Chicago Closing Comments Thursday Night

03/10/13 -- Soycomplex: Beans extended their mini rally from 19 month lows set earlier in the week, without the aid of the usual weekly export sales data from the shutdown USDA. The trade is trying to decide if Tuesday was the oft seen "October low" or if there is more downside on further harvest pressure to come yet this month. Rain is seen slowing the US harvest this weekend, although anecdotal reports still suggest significantly better yields from many had anticipated. At this stage it looks unlikely that we will get a harvest progress/crop condition report from the USDA on Monday night and next Friday's WASDE report would also appear to be in jeopardy. Strong Asian buying of meal in recent days is supporting that market. Europe are also said to have been buying US meal. Ideas are that a punitive import tax on EU biodiesel imports from Argentina will lead to a reduced crush (and therefore lower supplies of meal) by the world's largest soymeal exporter. The beans will still be there though, and they will be crushed somewhere, quite possibly here in Europe where there will also be increased supplies of rapemeal as a spin off of increased rapeseed usage to fuel biodiesel production here. The Philippines bought 40 TMT of US soymeal for Jan shipment and are said to be looking for more. Stats Canada are tomorrow expected to report a record large canola crop there this year. Nov 13 Soybeans closed at USD12.88 1/4, up 14 1/2 cents; Jan 14 Soybeans closed at USD12.89, up 13 1/4 cents; Oct 13 Soybean Meal closed at USD427.80, up USD10.20; Oct 13 Soybean Oil closed at 40.01, up 89 points.

Corn: The corn market was once again little changed in a narrow trading range. As with beans, rain is seen disrupting harvest activity this weekend, but yields "better than expected" keep getting reported back from what has been picked so far. The Buenos Aires Grains Exchange estimated Argentina's 2013/14 corn planted area at 3.46 million hectares versus a previous estimate of 3.56 million due to dryness. Taiwan's MFIG bought 60 TMT of Brazilian corn for Nov/Dec shipment. Whilst the USDA remain shutdown, Informa Economics are due out tomorrow with their latest US crop production estimates. For corn last time they had production at 13.889 billion bushels versus the USDA's September estimate of 13.843 billion. They had US corn yields estimated at 157.6 bus/acre versus the USDA's September estimate of 155.3 bu/acre. Progress is slow with the Ukraine and Russian corn harvests, with the first snows of the winter being reported in Ukraine yesterday. The trade is trying to get to grips with whether corn is under-priced or wheat is over-valued. Current differentials are the widest in three years. The large fund short in corn also appears to be underpinning the market and should encourage buying on any price breaks. Seasonally though, the low in the corn market often doesn't come in until a bit later in the year, often in December. Dec 13 Corn closed at USD4.39 1/4, up 1/4 cent; Mar 14 Corn closed at USD4.52, up 1/4 cent.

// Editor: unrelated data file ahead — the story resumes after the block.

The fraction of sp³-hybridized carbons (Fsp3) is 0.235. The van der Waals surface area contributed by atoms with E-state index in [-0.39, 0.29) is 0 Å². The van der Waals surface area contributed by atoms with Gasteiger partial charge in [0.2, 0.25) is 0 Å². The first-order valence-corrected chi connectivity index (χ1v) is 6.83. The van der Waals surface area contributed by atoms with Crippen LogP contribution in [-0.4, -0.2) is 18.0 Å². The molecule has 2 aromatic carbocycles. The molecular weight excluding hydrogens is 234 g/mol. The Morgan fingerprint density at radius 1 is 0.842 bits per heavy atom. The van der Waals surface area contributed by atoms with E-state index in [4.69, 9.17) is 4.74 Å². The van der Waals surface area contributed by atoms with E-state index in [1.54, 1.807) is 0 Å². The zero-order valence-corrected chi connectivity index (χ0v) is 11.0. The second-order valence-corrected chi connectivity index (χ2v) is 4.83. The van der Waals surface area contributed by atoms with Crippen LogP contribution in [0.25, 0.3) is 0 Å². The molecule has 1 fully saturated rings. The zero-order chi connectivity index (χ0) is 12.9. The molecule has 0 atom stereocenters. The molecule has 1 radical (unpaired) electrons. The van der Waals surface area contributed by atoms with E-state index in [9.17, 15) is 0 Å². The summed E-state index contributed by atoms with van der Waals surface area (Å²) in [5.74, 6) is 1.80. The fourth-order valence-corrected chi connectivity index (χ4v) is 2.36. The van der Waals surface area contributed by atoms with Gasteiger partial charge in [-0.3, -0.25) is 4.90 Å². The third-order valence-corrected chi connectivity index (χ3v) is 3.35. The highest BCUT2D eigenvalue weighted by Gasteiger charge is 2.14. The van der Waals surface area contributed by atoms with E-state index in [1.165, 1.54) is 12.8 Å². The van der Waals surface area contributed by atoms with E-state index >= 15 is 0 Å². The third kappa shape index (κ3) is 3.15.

Wheat: Wheat closed with modest gains on all three exchanges. There was no weekly export sales data from the USDA to underscore that demand for US wheat remains strong. The market did however get news that Brussels had issued 746 TMT of EU soft wheat export licences this past week, the largest weekly total of the season so far, reaffirming the notion that global demand for wheat is currently buoyant. It also suggests that not everybody wants the cheaper Black Sea options. Adding support was the news that the FAO cut their world wheat production forecast by 5 MMT to 705 MMT. That really is an "is the glass half full or half empty" sort of a thing as 705 MMT is still a record crop and their previous estimate of 710 MMT was the highest one out there. What the market chose to focus on though was the news that they now peg Argentina's wheat crop at only 9.5 MMT versus the USDA's September estimate of 12.0 MMT, although they aren't the only ones thinking that frost and dryness may have cut this year's production to below 10 MMT. That's potentially good news for US wheat exports to Brazil. On the flip side they left Canadian wheat production unchanged from their previous forecast of 29.2 MMT. Stats Canada may blow that one out of the water tomorrow when they release their October crop production estimates. The average trade guess for wheat is 32.9 MMT, which would more than compensate for Argentina's losses this year. Planting delays in Russia and Ukraine are adding support to a market still vulnerable to the size of the existing fund short position in Chicago wheat. Dec 13 CBOT Wheat closed at USD6.89 1/4, up 3 1/4 cents; KCBT Wheat closed at USD7.55 1/2, up 1 cent; Dec 13 MGEX Wheat closed at USD7.50 1/4, up 3 1/2 cents.